Time and time again, I was reminded by “the system” about how “people” were really “resources” or “interchangeable units”. The ultimate irony was that Waterfall Systems actually focus their efforts on individuals such as BAPP and their like to create “central points of failure”. The only people who were shown “compassion” (in a weirdly inverted way) by the organisation were people like BAPP. Everyone else was on their own and could always leave the organisation as they’re not “up to the task”
- Waterfall systems struggle with early risk mitigation
Ironic isn’t it? The nature of the system dictates that Risks are left until the latest point in the development cycle as “it just might fix itself” or we could make it “someone else’s problem” or even a “problem that we know will occur later but will be outside of the current contract warrantee period” – the list goes on… At the end of the day, I was astounded with the amazing capacity of Waterfall Systems to act in the worst interests of the organisation and their clients, which brings me on to:
- Are Waterfall Systems (more) Hypocritical?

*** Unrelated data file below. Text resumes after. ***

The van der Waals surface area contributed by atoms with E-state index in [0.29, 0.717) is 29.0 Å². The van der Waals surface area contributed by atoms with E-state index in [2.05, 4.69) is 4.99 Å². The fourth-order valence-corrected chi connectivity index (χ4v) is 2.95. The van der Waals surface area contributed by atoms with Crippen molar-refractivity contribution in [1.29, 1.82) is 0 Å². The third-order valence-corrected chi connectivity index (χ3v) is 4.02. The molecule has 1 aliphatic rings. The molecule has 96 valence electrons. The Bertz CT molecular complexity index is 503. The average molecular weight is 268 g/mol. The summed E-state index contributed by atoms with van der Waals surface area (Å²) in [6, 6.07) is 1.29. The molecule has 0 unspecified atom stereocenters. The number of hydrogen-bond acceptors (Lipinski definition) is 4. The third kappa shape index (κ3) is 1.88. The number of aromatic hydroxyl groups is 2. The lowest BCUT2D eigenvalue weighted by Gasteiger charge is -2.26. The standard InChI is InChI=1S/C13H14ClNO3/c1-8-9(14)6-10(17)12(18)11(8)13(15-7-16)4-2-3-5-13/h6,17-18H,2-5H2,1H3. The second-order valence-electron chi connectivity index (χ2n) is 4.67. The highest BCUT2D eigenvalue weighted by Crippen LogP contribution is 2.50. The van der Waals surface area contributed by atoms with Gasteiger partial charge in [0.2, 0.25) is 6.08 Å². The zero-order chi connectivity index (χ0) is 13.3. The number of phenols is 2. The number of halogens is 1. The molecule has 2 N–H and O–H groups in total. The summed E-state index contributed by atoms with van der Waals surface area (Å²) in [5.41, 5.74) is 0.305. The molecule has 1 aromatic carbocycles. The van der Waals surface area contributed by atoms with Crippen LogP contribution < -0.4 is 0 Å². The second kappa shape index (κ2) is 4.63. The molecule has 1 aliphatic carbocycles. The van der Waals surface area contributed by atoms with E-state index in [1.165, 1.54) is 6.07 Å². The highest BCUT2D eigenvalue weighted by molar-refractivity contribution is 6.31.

I’m phrasing this as a question as there seems to be a fair dose of Hypocrisy in the air these days no matter what the organisational and process type, but I felt an extremely strong presence at SCUMO who supposedly focused on and excelled in:
- The Customer
but they managed to implement exactly the opposite of all of those! Systems Thinking anyone? If ever there was an argument against ruthless command and control systems, this must be it. No matter how hard they tried to shove, threaten, reward or cajole people about these values, nothing worked!
- Waterfalls help and encourage Dunning-Krueger
Every organisation has their share of people who think more of themselves beyond their ability, but this organisation seemed to excel in it. BAPP was only one of many mediocre / “excellent” people there. It was not unusual to have a meeting with over 50% D-K people, in which case the best thing was to just sit back and let them pontificate amongst themselves… So we had a situation where the blind were not only leading the blind… They were reporting to a committee in a dark room!
- Waterfalls have no concept of a system!